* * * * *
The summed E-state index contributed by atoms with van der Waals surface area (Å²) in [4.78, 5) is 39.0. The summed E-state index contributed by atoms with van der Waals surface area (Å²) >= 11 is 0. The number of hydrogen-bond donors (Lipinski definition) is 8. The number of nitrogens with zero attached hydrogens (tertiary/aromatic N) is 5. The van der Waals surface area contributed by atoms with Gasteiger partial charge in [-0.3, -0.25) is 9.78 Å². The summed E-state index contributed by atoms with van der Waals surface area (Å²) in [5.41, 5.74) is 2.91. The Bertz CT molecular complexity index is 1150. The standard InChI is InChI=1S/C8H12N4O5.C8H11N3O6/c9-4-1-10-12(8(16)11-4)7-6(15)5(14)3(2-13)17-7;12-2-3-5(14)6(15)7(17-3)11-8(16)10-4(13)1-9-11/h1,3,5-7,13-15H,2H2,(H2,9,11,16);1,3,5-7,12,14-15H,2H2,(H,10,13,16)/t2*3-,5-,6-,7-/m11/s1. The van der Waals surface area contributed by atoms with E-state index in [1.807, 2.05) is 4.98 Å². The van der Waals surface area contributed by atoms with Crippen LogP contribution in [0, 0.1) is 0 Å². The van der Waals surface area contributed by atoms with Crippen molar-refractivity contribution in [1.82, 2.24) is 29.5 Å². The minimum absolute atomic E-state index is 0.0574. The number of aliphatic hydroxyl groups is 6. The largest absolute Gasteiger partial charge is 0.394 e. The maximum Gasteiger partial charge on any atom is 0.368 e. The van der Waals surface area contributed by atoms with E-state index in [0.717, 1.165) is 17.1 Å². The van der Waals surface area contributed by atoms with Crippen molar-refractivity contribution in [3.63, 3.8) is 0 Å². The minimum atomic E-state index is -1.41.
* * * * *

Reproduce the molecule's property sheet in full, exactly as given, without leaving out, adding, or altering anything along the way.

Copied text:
The summed E-state index contributed by atoms with van der Waals surface area (Å²) in [4.78, 5) is 39.0. The summed E-state index contributed by atoms with van der Waals surface area (Å²) >= 11 is 0. The number of hydrogen-bond donors (Lipinski definition) is 8. The number of nitrogens with zero attached hydrogens (tertiary/aromatic N) is 5. The van der Waals surface area contributed by atoms with Gasteiger partial charge in [-0.3, -0.25) is 9.78 Å². The summed E-state index contributed by atoms with van der Waals surface area (Å²) in [5.41, 5.74) is 2.91. The Bertz CT molecular complexity index is 1150. The standard InChI is InChI=1S/C8H12N4O5.C8H11N3O6/c9-4-1-10-12(8(16)11-4)7-6(15)5(14)3(2-13)17-7;12-2-3-5(14)6(15)7(17-3)11-8(16)10-4(13)1-9-11/h1,3,5-7,13-15H,2H2,(H2,9,11,16);1,3,5-7,12,14-15H,2H2,(H,10,13,16)/t2*3-,5-,6-,7-/m11/s1. The van der Waals surface area contributed by atoms with E-state index in [1.807, 2.05) is 4.98 Å². The van der Waals surface area contributed by atoms with Crippen LogP contribution in [0, 0.1) is 0 Å². The van der Waals surface area contributed by atoms with Crippen molar-refractivity contribution in [1.82, 2.24) is 29.5 Å². The minimum absolute atomic E-state index is 0.0574. The number of aliphatic hydroxyl groups is 6. The largest absolute Gasteiger partial charge is 0.394 e. The maximum Gasteiger partial charge on any atom is 0.368 e. The van der Waals surface area contributed by atoms with E-state index in [0.717, 1.165) is 17.1 Å². The van der Waals surface area contributed by atoms with Crippen molar-refractivity contribution in [3.63, 3.8) is 0 Å². The minimum atomic E-state index is -1.41.